Marketing in a Tough Economy

There’s no question about it. Times are tough. The economy is taking its toll on businesses large and small, which means it’s time to redouble your marketing efforts to stay competitive in your industry. In an effort to help, we’re presenting eight marketing truisms to help boost your marketing in a tough economy — or spur some ideas of your own.

1. Create a big idea

Let’s say you’re rolling out a marketing campaign. Launching a product. Revitalizing your brand. What’s your big idea? Not to sound flippant, but you need one. Because without it, it’s likely your campaign, product launch, or brand repositioning won’t be memorable — or particularly effective. “Today, it’s economically crucial to create something that’s beautiful, whimsical, or emotionally engaging,” writes Daniel Pink in his influential book A Whole New Mind: Why Right-Brainers Will Rule the Future.

Wherever you are in the creative process, ask yourself the essential question: What’s the big idea? If the answer requires you to think too hard or explain too much, the idea probably isn’t there.

Read more: Your Campaign: What’s the Big Idea?

2. Take risks and don’t be afraid of failure

That’s right. Creativity requires failure. Creative risk taking is always worth your time and trouble — even if your creation fails. The playwright Samuel Beckett once said, “No matter. Try again. Fail again. Fail better.” Beckett’s attitude will help you through dry periods and help you face creative disappointments. Whether you’re writing a play for the stage or in the early stages of rebranding your business, there’s no secret that will ensure creative success. If there’s a trick to consistent creative thinking, it’s to remember what you learn from your past failures so that you, indeed, fail better next time.

Read more: Creativity at Work: Leave Your Competitors in the Dull

3. Know your customer

WIIFM (What’s in it for me?). If you’re a marketer, WIIFM should be your mantra. You should be asking it about everything you create. Knowing, of course, that the “me” in “What’s in it for me?” is not “you” — it’s your customer. Your audience. Your user. Your recipient. Your prospect. Your reader. Your donor. Your investor. Doesn’t matter whether you’re creating a website, a logo, a tagline, an annual report, or a trade show exhibit. Whatever you’re marketing in whatever form, it’s all about your audience.

Read more: What’s In It For Me?

4. Keep it short and simple

Brevity isn’t only beautiful aesthetically; it can also affect the bottom line. Consider what separates good public speakers from bad ones. The best are engaged and direct. They know better than to bore an audience with endless anecdotes or meaningless detours. They energize with powerful images that relate directly to their main points. For instance: The Gettysburg Address is only 10 sentences. Martin Luther King’s “I Have a Dream” speech lasted just 16 minutes. Even if you’re not the president or a civil rights leader, you’re still communicating with others daily through e-mails, phone calls, letters, presentations, meetings, etc. What you say and how you say it can make a difference.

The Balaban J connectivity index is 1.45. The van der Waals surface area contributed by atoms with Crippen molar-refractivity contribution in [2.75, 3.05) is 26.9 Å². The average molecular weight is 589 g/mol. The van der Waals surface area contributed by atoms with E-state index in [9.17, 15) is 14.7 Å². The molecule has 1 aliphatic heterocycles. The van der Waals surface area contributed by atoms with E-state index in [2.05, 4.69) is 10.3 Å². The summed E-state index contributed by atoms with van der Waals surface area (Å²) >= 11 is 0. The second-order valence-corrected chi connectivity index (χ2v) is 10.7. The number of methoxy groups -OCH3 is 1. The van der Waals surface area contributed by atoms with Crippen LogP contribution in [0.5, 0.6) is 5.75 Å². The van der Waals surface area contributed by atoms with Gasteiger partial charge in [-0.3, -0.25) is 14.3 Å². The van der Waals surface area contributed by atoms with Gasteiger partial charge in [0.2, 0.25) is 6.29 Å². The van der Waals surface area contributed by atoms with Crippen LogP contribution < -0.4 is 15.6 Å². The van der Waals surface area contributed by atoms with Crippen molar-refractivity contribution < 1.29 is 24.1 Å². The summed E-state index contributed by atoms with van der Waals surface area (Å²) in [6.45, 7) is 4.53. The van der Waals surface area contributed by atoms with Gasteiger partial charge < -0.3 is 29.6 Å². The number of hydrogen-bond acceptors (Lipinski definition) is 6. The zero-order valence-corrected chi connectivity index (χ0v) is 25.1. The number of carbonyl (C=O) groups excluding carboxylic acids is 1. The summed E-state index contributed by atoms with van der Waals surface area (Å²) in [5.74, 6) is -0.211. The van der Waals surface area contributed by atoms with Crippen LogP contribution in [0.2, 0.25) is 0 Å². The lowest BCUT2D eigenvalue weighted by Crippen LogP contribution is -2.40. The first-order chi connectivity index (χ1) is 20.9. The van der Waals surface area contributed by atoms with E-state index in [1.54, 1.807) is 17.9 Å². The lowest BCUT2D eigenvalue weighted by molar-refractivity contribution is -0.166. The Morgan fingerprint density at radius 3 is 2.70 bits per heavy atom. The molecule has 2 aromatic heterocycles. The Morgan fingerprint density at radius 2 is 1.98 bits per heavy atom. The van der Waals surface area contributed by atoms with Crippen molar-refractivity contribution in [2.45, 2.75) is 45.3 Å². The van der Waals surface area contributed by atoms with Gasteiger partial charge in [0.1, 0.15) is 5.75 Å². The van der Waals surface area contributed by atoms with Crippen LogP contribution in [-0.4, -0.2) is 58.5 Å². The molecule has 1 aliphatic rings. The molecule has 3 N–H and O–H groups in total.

Read more: Brevity is Beautiful

5. Unify online and offline marketing

The goal is to create a seamless web experience — online and offline. If users are already familiar with you from, say, an ongoing business relationship, a retail presence, or media coverage, your site needs to deepen their understanding of your value. It should start to move them along that golden continuum — from awareness to consideration to preference to purchase.

Read more: The Web Experience: 6 Essential Questions

6. Make your presentation compelling

Don’t just stand there and read your PowerPoint slides! Instead, add commentary that reinforces, highlights, or extends what your audience is seeing. Most people speak at 150 words per minute, but can process language at 900 words per minute. This means by the time you have words up on the screen, your audience has already read them. (Assuming, of course, your message is interesting and relevant.) Glancing at notes is fine, but if you’re reading aloud, you’re not actively engaging your audience.

Read more: Presentations: 8 Mistakes Everyone Makes

7. Create customers who are advocates for your brand

How do you create and sustain loyalty? How do you turn customers into advocates? Strengthen loyalty with special members-only benefits, such as bonus points for frequent shoppers. Provide pertinent product or service information in a regular email newsletter. Offer customers an opportunity to leave comments, exchange ideas, and create community: Establish a bulletin board or create a blog. Give loyal customers a presence by featuring them in a case study or inviting them to write an article about your product or service.

Read more: Turning Casual Web Users Into Loyal Customers

8. Insist on brand consistency

Your company’s greatest asset is your brand. And much of that brand is expressed visually. If you haven’t established a system to control the visual appearance — in short, the personality — of your brand, it’s likely that many of your communications will be inconsistent or off-brand. At its most basic, a visual system establishes clear guidelines for each of the following: logo standards, typography, color, imagery, layouts, and formats.

Read more: Visual Systems: Controlling What Was Once Left to Chance

It’s our hope that these 8 truisms can help you focus on the fundamentals in the face of uncertain economic times.